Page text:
The ride back from Teller was a bit subdued, even with the sharing of all the goodies we'd gotten at the Native Store. I think we were all a bit shook up by it--I know I was. But our spirits were lifted when we came upon a herd of caribou near the road. We paused to watch, and I did my best to shoot through the tinted and rather muddy rear window.
|Caribou along Teller Road.|
The herd moved steadily along, seemingly unbothered by our presence.
Both male and female caribou have antlers, though in June they were all still in velvet. This male stood out from the others.
Not too much farther down the road, as got closer to Nome and the sky began to brighten somewhat, we spotted a pair of muskox. We had seen one briefly along Council Road the day before, but it was gone over a ridge before everyone in the van had seen it. These two were laying at the edge of the shrubs, probably chewing cud.
|Muskox along Teller Road.|
This time Bill let Ed and I out of the van so we could get some better pictures. While we were likely to see caribou when we moved back downstate, this would be the only place we would see muskox as they only inhabit the Seward Peninsula and points north.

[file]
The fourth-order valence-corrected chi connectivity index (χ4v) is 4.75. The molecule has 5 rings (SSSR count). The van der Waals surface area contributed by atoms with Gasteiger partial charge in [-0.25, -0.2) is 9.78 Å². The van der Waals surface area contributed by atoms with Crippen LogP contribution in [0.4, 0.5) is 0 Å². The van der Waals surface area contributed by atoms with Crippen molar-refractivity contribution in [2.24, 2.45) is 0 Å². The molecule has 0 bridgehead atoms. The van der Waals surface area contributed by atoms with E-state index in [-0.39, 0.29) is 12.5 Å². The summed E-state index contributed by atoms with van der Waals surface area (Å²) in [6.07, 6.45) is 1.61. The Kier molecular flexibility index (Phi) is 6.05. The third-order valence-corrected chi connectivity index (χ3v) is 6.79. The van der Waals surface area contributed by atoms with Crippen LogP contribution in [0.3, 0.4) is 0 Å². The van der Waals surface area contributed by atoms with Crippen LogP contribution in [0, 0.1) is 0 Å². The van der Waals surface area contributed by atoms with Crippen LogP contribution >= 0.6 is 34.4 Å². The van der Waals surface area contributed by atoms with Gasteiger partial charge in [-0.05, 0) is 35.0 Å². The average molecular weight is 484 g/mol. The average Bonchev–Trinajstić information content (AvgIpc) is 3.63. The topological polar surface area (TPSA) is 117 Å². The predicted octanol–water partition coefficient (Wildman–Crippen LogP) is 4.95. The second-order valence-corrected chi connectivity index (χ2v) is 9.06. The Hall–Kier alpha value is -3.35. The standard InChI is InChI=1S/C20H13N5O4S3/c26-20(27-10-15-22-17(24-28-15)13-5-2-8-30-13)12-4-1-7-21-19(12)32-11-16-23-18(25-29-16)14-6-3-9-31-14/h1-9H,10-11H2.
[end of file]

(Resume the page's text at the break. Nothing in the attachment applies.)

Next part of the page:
I once had a dream, long ago when I was maybe 10 or 12, of running around our house and coming face to face with a muskox. I can see it as if I just dreamed it last night--that shaggy hair, and the broad expanse of horn across its forehead. I'm pretty sure at the time I didn't know what it was, though I must have seen a picture of one somewhere. I remember my shock when, several years later, I discovered it was a real animal.
We made a few more bird stops, then, with the city of Nome in view, we came across yet another, larger herd of muskox, this time with several calves among them. I was very lucky in all this that the animals were all on my side of the van.
|Muskox calf near Nome.|
According to Wikipedia, the muskox, along with bison and pronghorn, are survivors from the Pleistocene era, and may have survived the last ice age by finding ice-free areas where there were no people, or they may have been hunted to extinction. It also states that the population currently in Alaska was introduced, after being extirpated by hunters.
Muskox stand four to five feet tall. Females range from four to six feet long while males can reach eight feet in length. Both sexes have horns. They average around 600 pounds but can weigh as much as 900. Their coats are characterized by the long guard hairs, which blow dramatically in the tundra winds. Fabio, eat your heart out.
Such stately creatures they are. They eat grasses and pretty anything else they can find. They are known for their habit of forming defensive circles when threatened. This herd, which held maybe 10-12 individuals, did not exhibit that behavior.
Eventually they tired of our presence and began to move away, and so did we. But what a treat to be able to see them up close, and especially to see calves. I suspect there will be muskox art in my future.
Next: the birds of day two, Teller Road